As students return to school, the Georgia Department of Education and State School Superintendent Richard Woods are urging motorists to use caution when approaching a school bus and to brush up on the law regarding passing a bus.
According to Georgia law, vehicles traveling in both directions must stop when a school bus activates its stop-arm on a two-lane road or a multi-lane road with no median or barrier. Vehicles traveling in the same direction as a school bus must always stop, but motorists traveling in the opposite direction can proceed (with caution) when there is an unpaved median or concrete barrier separating the opposing lanes.
“I urge the public to pay close attention to school buses and get familiar with the law regarding passing stopped buses,” Woods said. “Following this law may very well mean saving a child’s life. The safety of our students as they travel to and from school is of primary importance, and I ask for the participation of all Georgians in making sure our students can travel safely.”
A warning that a bus stop is about to take place will always be given with the flashing amber lights on the front and rear of the school bus. Upon seeing these flashing amber lights, vehicles approaching the school bus from both the front and rear should immediately slow down and prepare to stop. All drivers must pay special attention to children, be focused, and exercise caution when in the vicinity of a school bus stop, as student riders can sometimes be unpredictable. Once the bus is fully stopped, the flashing red lights will activate and the stop arm will deploy. Vehicles must stop and should remain stopped until all loading students are aboard in the morning or all unloading passengers have cleared 12 feet off the roadway in the afternoon. Motorists should proceed with caution only after passengers have cleared the roadway, the stop arm is canceled and the flashing red lights are deactivated.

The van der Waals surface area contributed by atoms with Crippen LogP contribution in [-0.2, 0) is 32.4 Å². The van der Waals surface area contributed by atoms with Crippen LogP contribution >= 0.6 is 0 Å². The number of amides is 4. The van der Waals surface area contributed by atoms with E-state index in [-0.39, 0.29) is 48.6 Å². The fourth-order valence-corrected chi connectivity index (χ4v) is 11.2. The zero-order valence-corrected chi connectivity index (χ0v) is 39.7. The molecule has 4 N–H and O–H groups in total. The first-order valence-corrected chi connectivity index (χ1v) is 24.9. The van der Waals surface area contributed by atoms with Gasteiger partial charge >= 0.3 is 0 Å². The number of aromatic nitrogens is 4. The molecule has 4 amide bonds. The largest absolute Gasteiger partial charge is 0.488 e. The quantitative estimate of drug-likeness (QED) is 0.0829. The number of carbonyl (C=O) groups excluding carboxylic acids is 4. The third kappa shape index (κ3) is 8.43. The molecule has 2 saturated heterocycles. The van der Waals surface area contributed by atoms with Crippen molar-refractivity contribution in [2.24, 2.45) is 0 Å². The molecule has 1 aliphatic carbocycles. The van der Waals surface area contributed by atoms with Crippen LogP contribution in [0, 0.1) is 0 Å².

“As our school buses begin to roll again, I urge drivers to be alert and exercise patience and caution, especially around children waiting at school bus stops or loading and unloading school buses,” Woods said. “Patient, informed, and law-abiding drivers ensure that our children can arrive safely at school each day, ready to learn.”